Modern composer Max Richter talks Brian Donaldson through his new record, which commemorates the 2015 refugee crisis.
The power of music to move the human heart has long been established. But the reasoning behind that power remains an unsolved mystery.
Not even Max Richter, a modern composer who can shift the emotions with a few piano notes here or an aching violin there, can get to the root of the matter.
And this is a man whose music was described by the late David Bowie as having ‘the power to produce tears when listened to in the right setting’.
“Music is an emotional language and the fact that we can get goosebumps or cry from a combination of sounds . . .when you think about that rationally for a second, it’s totally bizarre, but it does have this hold over us.
“I work all day every day with music and it’s a mystery to me but it’s one that I love to be involved with. Weird unexpected things can come on the radio and just floor you, and you think ‘why’?”
The German-English composer who studied piano and composition at Edinburgh University is at it again with his new record, Exiles.
Its title track is 33 minutes long and penned by Richter at the height of the migrant tragedy in 2015 for a ballet with the acclaimed Nederlands Dans Theater (NDT).
The piece is classic Richter: a seemingly simple melody that repeats and builds, steadily and dramatically, eventually surrounded and elevated by a swell of strings before fading quietly back into the shadows.
Refugee crisis 2015
One feeling being evoked in listening to Exiles is that of a long, slow journey across countries and continents, a search towards peace and a plea for empathy.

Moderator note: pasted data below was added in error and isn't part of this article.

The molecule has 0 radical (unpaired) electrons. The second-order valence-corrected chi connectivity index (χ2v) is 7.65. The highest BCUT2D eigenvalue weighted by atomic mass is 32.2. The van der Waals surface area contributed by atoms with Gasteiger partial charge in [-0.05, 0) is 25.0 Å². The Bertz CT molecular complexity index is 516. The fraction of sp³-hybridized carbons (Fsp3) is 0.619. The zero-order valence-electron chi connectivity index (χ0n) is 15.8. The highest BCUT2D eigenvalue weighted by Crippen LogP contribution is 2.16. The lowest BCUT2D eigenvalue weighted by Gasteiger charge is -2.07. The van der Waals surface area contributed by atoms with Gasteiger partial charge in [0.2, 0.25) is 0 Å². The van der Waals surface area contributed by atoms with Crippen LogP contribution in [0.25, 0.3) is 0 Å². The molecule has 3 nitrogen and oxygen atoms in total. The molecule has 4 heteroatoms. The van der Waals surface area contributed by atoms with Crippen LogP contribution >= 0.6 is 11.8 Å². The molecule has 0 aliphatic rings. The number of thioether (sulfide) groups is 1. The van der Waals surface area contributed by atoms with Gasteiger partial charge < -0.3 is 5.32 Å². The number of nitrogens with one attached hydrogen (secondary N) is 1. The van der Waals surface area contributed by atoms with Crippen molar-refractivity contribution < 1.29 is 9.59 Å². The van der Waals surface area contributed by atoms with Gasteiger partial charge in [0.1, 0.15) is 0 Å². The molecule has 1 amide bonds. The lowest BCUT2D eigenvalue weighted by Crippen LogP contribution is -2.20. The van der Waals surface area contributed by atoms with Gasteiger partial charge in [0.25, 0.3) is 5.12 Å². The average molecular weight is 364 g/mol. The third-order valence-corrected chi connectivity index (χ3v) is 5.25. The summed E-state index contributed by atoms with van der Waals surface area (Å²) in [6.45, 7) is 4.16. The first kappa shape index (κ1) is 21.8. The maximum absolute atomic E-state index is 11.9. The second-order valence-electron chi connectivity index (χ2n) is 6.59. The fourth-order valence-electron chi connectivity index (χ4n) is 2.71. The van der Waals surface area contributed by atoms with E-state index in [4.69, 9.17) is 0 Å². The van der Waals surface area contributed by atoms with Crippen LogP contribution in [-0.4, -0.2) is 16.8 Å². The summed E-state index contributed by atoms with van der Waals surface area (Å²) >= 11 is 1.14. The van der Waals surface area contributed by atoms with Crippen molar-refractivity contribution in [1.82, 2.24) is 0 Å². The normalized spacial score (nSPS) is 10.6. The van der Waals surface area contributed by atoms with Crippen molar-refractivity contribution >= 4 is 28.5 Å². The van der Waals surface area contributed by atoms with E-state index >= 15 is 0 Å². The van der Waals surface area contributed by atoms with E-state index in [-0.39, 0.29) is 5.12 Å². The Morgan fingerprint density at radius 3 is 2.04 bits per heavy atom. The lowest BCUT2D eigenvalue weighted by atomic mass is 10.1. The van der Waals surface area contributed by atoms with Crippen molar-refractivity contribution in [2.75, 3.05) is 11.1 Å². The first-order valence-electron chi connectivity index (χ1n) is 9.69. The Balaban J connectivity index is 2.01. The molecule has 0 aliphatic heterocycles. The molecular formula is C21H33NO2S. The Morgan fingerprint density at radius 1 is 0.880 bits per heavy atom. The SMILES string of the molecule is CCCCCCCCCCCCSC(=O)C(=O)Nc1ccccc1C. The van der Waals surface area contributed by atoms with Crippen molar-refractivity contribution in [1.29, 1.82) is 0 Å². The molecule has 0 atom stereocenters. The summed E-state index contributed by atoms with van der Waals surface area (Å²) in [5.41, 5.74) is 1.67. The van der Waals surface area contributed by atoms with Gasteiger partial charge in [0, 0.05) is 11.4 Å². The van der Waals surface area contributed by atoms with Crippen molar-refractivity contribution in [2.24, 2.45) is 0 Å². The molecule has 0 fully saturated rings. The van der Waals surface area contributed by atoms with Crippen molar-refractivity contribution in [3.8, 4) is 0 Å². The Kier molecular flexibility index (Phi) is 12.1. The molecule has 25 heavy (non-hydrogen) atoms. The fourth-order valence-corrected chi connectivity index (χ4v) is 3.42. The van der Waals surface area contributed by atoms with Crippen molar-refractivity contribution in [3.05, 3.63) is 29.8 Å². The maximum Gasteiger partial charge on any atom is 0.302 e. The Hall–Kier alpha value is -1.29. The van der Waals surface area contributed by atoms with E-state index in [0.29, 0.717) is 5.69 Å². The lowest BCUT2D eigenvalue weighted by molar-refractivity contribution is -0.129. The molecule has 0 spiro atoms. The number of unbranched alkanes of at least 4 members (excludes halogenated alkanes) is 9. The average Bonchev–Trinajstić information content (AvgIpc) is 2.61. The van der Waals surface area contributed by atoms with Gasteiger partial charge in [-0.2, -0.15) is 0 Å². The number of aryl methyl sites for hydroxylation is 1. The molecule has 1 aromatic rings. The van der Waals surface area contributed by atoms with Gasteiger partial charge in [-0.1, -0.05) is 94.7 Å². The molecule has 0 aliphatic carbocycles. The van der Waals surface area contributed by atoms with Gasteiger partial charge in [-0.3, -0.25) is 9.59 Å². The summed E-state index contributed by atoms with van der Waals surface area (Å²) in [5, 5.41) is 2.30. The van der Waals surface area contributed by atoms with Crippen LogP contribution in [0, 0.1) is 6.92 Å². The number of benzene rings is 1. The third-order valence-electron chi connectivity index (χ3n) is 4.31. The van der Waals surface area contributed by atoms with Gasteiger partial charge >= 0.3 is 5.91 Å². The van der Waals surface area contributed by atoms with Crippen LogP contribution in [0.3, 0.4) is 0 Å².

“I always need a reason to write: what is the story I want to be telling, and especially with ballet which is a narrative thing”, he adds.
“So the big story of that era came to be called the refugee crisis. We were living in Berlin at the time and had a slightly different window on it because Germany was hugely active in allowing people who had been fleeing to settle there.
“They took in a million plus which was an extraordinary thing to do. I wanted to make a piece that would allow people to reflect on that and have a space to think about it.”
Richter believes that the time is right now for a record and message such as Exiles, given that since 2016 the media has been overwhelmed by Brexit and then Covid.
“The story may have dropped out of the news cycle, but the problem has not gone away”, he explains.
“The pandemic has made everything that was pretty bad, whether socio-political or environmental, even worse, hasn’t it? So it’s an opportunity to have us think about it again and realise that it hasn’t been solved.”
Alongside the epic title track are five re-imaginings of his own work including On The Nature Of Daylight (by two minutes in you should be an emotional wreck) and Infra 5, a piece written in response to the 2005 terror attacks in London.
Baltic Sea Philharmonic
All six tracks were recorded with the Baltic Sea Philharmonic, an innovative collection of young musicians from that region, led by conductor Kristjan Järvi.
“I knew Kristjan from other things with other orchestras and he talked to me about this orchestra”, Richer adds.
“It’s an amazing project, really visionary, of making an orchestra of young professionals comprised of players of nations surrounding the Baltics, from old eastern bloc countries and western countries.
“It’s about the future by virtue of the age of the players and has this unifying social dimension with people making music together and understanding one another from creative collaborative work. So it really made sense to use them as the band.”
Plans for the future
Richter is keen to get back onto the live stage to perform this new work as well as beloved projects from his back-catalogue such as his ‘recomposed’ Four Seasons, the reaction to which was nothing short of sensational from its release in 2012.
“We played it at the Montreux Jazz Festival and we basically just had to stop the show, because the audience was going nuts and wouldn’t let us keep playing”, Ritcher reminisces.
Coming next though, Richter is teaming up with choreographer Wayne McGregor on a work in collaboration with Margaret Atwood. Hankies at the ready, folks.